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Wednesday, February 27, 2008

EXCERPT: Arms of a Stranger

Arms Of A Stranger

by Giselle Carmichael


Keithen Knight has gotten caught up in the cycle of making money and keeping track of it that he has lost sight of the important things in life.

Small Town Girl...

Simone Ladner is living an unfulfilled life in the fast paced city that never sleeps and has lost her way.

Brought together by the devastating hurricane that tore across the Gulf Coast region, these two people will unite in the rebuilding efforts, and in the process discover the meaning of life, love, and happiness in the Arms of a Stranger.


“Throw another bundle of shingles up here,” Simone Ladner yelled down from the roof she was working on. Hurricane Katrina had devastated the Biloxi neighborhood she had grown up in. Like everyone along the Coast, she was doing her part to rebuild the area, one house, one block, one neighborhood at a time. Six months after the life-altering storm, things were nearly as bad as the day the storm washed ashore, but with the influx of volunteers from all across the country, as well as internationally, progress was being made.

“Rather than throw them, how about I give you a hand here?” a deep voice replied.
Simone paused, because she didn’t recognize the voice. If she had heard it before, she was sure she would have remembered the deep sonorous sound. Footsteps vibrating the ladder alerted her that the owner of the voice was indeed bringing up the roofing shingles. She sat back on her haunches to await the delivery.

The February temperature was mild, the sky sunny and bright, just the type of day the people of the Coast needed to clean up and rebuild their lives.
A blond head appeared just over the roof’s edge. Two plastic wrapped bags of shingles rested across his broad shoulders. She was always awed by the display of physical strength in the workers. One bundle of asphalt shingles could weigh anywhere from 70 to 140 pounds. The scene was repeated from sun up to sun down all up and down the coastline. She considered herself a strong woman, had proven it to herself since returning home and getting involved in the rebuilding process. However, carrying stacks of roofing shingles on her shoulders and back the way these guys did was way beyond her capacity.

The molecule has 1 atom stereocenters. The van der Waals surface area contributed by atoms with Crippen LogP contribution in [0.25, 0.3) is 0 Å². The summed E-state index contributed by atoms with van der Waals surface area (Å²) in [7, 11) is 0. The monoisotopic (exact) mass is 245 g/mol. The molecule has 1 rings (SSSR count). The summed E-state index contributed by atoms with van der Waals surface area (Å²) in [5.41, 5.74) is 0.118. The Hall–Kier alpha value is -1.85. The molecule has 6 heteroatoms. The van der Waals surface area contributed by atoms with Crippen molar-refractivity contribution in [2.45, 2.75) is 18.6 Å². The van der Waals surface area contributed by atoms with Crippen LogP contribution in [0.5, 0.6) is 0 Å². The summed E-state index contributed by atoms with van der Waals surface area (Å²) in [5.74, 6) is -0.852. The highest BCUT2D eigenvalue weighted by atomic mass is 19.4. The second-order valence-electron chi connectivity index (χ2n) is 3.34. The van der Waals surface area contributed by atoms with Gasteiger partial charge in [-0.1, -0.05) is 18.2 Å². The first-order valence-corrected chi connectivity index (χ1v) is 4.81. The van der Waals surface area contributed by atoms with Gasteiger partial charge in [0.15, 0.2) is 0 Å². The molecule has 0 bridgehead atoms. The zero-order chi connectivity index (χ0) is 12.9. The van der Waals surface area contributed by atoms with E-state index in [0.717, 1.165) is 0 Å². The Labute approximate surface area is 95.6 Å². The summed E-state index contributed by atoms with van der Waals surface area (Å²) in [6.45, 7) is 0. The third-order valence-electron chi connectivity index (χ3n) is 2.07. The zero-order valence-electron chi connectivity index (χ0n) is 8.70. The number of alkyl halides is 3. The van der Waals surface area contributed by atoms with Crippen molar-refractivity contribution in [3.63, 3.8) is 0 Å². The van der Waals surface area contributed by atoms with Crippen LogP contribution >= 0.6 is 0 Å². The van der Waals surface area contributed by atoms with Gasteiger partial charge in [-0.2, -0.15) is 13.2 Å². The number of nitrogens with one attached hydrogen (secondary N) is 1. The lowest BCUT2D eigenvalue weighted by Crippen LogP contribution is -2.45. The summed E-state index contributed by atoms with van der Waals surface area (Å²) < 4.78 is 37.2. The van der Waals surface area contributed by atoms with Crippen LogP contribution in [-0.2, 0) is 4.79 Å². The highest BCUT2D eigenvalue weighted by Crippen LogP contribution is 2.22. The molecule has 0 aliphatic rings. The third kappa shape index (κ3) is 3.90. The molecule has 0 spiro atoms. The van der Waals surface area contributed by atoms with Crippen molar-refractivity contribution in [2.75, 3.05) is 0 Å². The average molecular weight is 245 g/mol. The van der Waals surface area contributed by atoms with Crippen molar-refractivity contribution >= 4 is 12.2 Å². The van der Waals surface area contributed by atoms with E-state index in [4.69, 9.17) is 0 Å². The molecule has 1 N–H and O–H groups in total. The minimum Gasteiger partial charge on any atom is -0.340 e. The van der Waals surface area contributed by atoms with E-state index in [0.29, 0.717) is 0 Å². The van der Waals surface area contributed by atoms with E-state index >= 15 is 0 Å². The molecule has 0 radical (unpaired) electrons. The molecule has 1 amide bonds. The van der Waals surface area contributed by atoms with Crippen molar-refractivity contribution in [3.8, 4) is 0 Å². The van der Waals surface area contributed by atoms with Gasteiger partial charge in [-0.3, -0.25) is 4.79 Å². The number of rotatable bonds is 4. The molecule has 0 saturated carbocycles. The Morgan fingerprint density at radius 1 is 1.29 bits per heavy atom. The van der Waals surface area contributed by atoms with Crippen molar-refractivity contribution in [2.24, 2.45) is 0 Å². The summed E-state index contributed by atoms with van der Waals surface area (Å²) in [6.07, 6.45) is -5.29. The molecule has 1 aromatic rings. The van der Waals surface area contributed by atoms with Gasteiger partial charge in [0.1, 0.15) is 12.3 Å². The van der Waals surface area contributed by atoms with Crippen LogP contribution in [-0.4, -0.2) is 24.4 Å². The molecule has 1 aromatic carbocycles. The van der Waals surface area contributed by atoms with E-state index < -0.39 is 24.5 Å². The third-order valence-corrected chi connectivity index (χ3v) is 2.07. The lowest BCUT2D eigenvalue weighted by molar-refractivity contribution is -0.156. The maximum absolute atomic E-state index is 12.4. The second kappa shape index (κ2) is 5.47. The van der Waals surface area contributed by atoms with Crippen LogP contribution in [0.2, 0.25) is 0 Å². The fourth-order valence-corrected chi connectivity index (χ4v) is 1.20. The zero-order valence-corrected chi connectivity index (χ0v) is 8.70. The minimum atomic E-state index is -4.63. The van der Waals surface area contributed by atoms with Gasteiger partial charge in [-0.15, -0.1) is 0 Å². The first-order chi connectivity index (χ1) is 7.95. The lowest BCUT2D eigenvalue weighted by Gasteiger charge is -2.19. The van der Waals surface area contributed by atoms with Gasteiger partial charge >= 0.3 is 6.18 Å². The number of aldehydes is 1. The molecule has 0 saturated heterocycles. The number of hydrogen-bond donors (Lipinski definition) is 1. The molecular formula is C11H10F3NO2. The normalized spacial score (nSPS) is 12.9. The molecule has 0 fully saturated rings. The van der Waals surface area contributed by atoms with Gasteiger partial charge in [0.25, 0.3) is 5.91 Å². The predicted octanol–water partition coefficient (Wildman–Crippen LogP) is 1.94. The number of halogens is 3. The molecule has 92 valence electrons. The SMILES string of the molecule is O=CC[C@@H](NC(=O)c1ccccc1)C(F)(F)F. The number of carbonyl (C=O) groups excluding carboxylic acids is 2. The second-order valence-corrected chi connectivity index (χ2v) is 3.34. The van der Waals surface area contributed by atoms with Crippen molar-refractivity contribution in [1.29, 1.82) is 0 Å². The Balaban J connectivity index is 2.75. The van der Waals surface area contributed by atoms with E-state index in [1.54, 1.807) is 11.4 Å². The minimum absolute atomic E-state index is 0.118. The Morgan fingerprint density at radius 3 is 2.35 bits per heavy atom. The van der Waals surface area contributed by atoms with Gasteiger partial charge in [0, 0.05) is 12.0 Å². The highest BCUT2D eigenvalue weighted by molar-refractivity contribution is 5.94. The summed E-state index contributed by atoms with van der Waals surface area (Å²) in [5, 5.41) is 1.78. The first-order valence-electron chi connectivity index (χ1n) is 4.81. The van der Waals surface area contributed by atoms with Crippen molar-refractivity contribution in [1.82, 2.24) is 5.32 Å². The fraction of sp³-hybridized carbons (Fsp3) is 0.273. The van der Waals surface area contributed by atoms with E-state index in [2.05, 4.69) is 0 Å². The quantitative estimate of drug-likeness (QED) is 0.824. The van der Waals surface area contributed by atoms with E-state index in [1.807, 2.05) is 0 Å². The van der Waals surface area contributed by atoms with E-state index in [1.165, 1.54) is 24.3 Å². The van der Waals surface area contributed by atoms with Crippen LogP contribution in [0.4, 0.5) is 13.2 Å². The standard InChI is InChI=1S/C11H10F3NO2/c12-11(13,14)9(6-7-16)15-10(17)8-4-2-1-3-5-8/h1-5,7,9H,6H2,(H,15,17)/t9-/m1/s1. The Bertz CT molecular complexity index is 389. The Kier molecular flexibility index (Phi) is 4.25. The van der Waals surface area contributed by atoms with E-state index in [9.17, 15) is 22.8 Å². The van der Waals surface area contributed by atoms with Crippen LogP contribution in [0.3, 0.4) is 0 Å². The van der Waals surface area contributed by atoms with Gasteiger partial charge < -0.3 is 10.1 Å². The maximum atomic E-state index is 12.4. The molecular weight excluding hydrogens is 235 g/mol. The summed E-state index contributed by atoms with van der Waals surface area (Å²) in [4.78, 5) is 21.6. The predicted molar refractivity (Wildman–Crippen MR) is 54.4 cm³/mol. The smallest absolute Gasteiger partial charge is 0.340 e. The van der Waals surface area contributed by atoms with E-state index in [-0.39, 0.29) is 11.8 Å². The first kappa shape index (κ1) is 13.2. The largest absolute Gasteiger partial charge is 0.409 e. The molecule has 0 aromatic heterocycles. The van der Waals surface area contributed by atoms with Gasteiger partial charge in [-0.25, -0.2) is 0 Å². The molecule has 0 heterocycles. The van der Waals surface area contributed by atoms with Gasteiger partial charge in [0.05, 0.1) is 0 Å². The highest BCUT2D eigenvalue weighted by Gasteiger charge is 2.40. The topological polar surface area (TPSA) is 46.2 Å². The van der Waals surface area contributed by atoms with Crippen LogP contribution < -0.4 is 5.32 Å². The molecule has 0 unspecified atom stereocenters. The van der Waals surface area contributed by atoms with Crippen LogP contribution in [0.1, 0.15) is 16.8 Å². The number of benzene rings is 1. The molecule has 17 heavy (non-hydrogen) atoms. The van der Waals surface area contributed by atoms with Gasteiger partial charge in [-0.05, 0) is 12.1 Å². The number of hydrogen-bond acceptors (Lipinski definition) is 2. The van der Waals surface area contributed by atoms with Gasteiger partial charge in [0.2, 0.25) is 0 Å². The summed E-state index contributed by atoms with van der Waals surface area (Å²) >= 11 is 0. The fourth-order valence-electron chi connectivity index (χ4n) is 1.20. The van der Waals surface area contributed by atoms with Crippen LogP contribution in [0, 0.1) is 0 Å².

“Here, let me take one of those,” she said, scooting toward the ladder and sliding one bundle off his shoulder onto the roof. Turning again to the new arrival, who was built like the retired football player, Howie Long, she grabbed the other bundle and heaved it beside her. Then as she looked at him to offer her thanks for the help, she found herself staring into the greenest eyes the Good Lord had ever created. Something deep inside her stirred to life as her stomach clenched with desire and the heat of sexual awareness rushed from her toes to the top of her head. She slid back along the tar paper to give the big man room as he climbed from the ladder to the roof.

He was really big, Simone thought as he sat beside her. Wide, heavily muscled shoulders bunched underneath his denim shirt. His forearms were equally muscled and tan from the Mississippi sun. His hands, large and strong, effortlessly ripped away the plastic wrap around the shingles. The thought of those hands on her body nearly caused her to forget where she was. Simone shook her head to clear away the thought. The roof was not the place to be wigging out.

The stranger introduced himself, holding out his large hand in greeting. “Hi, I’m Keithen Knight.”

“Simone Ladner.” She took his hand and watched as hers was swallowed whole.